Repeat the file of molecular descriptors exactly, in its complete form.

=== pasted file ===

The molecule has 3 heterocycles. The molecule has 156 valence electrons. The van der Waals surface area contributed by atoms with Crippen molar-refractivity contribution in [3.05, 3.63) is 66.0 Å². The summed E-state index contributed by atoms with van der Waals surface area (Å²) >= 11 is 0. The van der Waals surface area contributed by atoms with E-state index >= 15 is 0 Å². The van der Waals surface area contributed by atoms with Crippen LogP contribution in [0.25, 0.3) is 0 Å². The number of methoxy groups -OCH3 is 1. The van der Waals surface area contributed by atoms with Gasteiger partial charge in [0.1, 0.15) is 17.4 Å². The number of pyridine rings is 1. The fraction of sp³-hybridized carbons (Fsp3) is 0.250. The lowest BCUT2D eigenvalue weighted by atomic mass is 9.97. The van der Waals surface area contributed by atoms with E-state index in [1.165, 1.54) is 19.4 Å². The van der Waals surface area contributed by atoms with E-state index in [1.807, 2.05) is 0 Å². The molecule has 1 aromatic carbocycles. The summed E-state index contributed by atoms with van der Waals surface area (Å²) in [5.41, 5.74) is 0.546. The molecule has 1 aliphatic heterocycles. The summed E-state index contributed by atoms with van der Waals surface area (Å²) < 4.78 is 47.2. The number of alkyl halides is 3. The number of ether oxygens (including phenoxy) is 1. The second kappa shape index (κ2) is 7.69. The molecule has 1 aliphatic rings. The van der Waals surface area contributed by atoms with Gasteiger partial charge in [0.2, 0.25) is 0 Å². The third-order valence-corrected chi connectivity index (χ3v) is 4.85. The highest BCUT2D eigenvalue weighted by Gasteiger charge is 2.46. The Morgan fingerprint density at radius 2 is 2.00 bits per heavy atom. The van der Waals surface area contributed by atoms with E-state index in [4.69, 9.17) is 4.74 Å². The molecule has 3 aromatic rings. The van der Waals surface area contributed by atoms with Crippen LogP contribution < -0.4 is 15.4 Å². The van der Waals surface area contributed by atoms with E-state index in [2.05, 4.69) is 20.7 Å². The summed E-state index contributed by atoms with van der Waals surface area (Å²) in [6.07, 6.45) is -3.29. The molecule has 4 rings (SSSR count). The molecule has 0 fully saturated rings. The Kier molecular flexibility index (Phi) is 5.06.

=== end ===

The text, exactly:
The molecule has 3 heterocycles. The molecule has 156 valence electrons. The van der Waals surface area contributed by atoms with Crippen molar-refractivity contribution in [3.05, 3.63) is 66.0 Å². The summed E-state index contributed by atoms with van der Waals surface area (Å²) >= 11 is 0. The van der Waals surface area contributed by atoms with E-state index >= 15 is 0 Å². The van der Waals surface area contributed by atoms with Crippen LogP contribution in [0.25, 0.3) is 0 Å². The number of methoxy groups -OCH3 is 1. The van der Waals surface area contributed by atoms with Gasteiger partial charge in [0.1, 0.15) is 17.4 Å². The number of pyridine rings is 1. The fraction of sp³-hybridized carbons (Fsp3) is 0.250. The lowest BCUT2D eigenvalue weighted by atomic mass is 9.97. The van der Waals surface area contributed by atoms with E-state index in [1.165, 1.54) is 19.4 Å². The van der Waals surface area contributed by atoms with E-state index in [1.807, 2.05) is 0 Å². The molecule has 1 aromatic carbocycles. The summed E-state index contributed by atoms with van der Waals surface area (Å²) in [5.41, 5.74) is 0.546. The molecule has 1 aliphatic heterocycles. The summed E-state index contributed by atoms with van der Waals surface area (Å²) < 4.78 is 47.2. The number of alkyl halides is 3. The number of ether oxygens (including phenoxy) is 1. The second kappa shape index (κ2) is 7.69. The molecule has 1 aliphatic rings. The van der Waals surface area contributed by atoms with Gasteiger partial charge in [0.2, 0.25) is 0 Å². The third-order valence-corrected chi connectivity index (χ3v) is 4.85. The highest BCUT2D eigenvalue weighted by Gasteiger charge is 2.46. The Morgan fingerprint density at radius 2 is 2.00 bits per heavy atom. The van der Waals surface area contributed by atoms with E-state index in [4.69, 9.17) is 4.74 Å². The molecule has 3 aromatic rings. The van der Waals surface area contributed by atoms with Crippen LogP contribution < -0.4 is 15.4 Å². The van der Waals surface area contributed by atoms with E-state index in [2.05, 4.69) is 20.7 Å². The summed E-state index contributed by atoms with van der Waals surface area (Å²) in [6.07, 6.45) is -3.29. The molecule has 4 rings (SSSR count). The molecule has 0 fully saturated rings. The Kier molecular flexibility index (Phi) is 5.06.